CCE Receives State Farm Grant

2014 Distracted Driving Awareness for High School Students

School of Health Technology and Management – Center for Community Engagement and Leadership Development

SUNY – Stony Brook

2015 State Farm Press Release

NEWSROOM

 

State Farm Awards Grant to Stony Brook University to Enhance High School Distracted Driving Awareness Campaign

Stony Brook, NY (March 2015) - State Farm® awarded a $20,000 grant to Stony Brook University’s School of Health Technology and Management to enhance its Healthy Lifestyles Distracted Driving Awareness campaign this spring.  The grant will enable the School’s Center for Community Engagement and Leadership Development (CCE) to enhance its distracted driving simulation experience.

Last year, the CCE began a Distracted Driving Prevention for High School Students initiative to address the growing problem of distracted driving. Every day more than 15 people die in motor vehicle accidents attributed to distracted-driving, according to a report published by the Centers for Disease Control in 2014. 

Building upon a previously awarded State Farm 2014 Good Neighbor Citizenship Grant, the CCE has garnered the support of a team of health professionals who have presented to over 500 high school students at Amityville High School, Brentwood High School, William Floyd High School and Wyandanch High School. 

As a recipient of the State Farm 2015 Good Neighbor Citizenship Grant, the team will now offer an enhanced two-day presentation of the Distracted Driving Prevention initiative which exposes high school students to the dangers of distracted and drowsy driving in a risk-free environment by using simulation technology.  This enhanced initiative is unique this year, as the team has received support from school districts to conduct research on the effectiveness of its two-day curriculum.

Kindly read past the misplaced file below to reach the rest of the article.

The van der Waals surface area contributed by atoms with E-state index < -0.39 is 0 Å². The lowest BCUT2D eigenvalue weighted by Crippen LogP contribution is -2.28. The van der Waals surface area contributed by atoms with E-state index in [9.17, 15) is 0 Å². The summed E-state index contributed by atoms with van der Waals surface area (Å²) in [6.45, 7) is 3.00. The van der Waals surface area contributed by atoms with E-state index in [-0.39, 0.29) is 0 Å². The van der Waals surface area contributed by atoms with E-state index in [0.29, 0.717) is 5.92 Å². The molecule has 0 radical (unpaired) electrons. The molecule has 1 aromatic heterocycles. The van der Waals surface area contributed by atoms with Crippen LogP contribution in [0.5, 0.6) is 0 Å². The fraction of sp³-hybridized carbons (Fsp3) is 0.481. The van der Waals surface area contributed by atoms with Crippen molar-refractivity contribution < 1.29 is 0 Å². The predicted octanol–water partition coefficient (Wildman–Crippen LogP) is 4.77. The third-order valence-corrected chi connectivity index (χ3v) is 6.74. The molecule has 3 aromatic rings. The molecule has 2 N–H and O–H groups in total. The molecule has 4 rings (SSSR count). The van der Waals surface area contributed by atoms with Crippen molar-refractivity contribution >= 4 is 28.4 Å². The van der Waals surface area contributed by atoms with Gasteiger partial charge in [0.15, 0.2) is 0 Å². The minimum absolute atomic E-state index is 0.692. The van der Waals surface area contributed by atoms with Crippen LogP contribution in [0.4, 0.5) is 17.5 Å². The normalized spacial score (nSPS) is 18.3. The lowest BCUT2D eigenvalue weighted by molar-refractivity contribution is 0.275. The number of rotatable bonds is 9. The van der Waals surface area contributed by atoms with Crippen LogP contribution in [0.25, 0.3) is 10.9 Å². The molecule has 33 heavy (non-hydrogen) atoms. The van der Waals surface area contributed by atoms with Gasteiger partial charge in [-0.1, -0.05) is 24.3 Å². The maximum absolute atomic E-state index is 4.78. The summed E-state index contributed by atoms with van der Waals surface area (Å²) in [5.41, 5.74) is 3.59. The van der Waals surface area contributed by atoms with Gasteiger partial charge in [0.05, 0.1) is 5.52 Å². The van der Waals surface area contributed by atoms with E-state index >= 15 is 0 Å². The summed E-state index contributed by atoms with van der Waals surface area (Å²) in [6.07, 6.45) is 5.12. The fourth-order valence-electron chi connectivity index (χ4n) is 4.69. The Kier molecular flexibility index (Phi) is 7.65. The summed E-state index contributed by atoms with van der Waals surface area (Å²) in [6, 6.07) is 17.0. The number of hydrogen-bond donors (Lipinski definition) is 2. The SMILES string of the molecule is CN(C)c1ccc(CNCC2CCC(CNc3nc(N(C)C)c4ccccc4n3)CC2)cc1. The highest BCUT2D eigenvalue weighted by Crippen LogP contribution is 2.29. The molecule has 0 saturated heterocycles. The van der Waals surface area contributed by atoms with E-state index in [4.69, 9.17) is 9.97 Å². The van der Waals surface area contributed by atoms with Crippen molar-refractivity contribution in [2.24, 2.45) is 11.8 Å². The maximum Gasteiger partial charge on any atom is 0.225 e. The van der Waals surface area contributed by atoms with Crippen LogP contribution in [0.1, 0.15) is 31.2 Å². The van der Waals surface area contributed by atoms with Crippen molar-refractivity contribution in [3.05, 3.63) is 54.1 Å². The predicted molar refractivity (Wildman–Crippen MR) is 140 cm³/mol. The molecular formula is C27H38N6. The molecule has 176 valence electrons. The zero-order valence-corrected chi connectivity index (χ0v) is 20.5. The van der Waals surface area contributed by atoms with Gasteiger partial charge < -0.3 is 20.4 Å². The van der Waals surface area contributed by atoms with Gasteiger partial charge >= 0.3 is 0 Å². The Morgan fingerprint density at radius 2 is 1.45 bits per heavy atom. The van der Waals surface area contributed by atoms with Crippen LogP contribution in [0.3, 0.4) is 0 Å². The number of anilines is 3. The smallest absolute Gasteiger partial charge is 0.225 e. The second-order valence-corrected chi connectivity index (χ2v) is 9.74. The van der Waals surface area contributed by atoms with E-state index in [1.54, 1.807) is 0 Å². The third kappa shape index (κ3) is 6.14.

"By addressing this issue with young people, we hopefully can make a difference that we can convince them not to text while driving, not to use their cell phone while driving, not to drink while driving; so this is a major initiative,” said Professor Stephen G. Smith, Clinical Assistant Professor in the Respiratory Care Program at Stony Brook University.

Distracted driving has increasingly become an epidemic of fatal proportions on today’s roadways, unfortunately mostly affecting novice teenage drivers. In January 2012, the Institute for Traffic Safety Management and Research’s New York Fact Sheet showed “drivers ages 16-20 are much more likely to have driver inattention/distraction” than other drivers.  According to the New York State Department of Motor Vehicles’ 2011 Statewide Statistical Summary, driver inattention/distraction is listed as a contributing factor in 49,917 (19.4%) of all New York State crashes.

The CCE’s Distracted Driving Prevention for High School Students initiative is provided at no cost to the school districts or their students. Due to limited school budget resources, the four districts with which the CCE works do not currently provide Driver’s Education courses, making this initiative all the more important. The initiative’s simulation activities look to bolster these limited resources by strongly emphasizing the importance of promoting healthy behaviors in teenage drivers.

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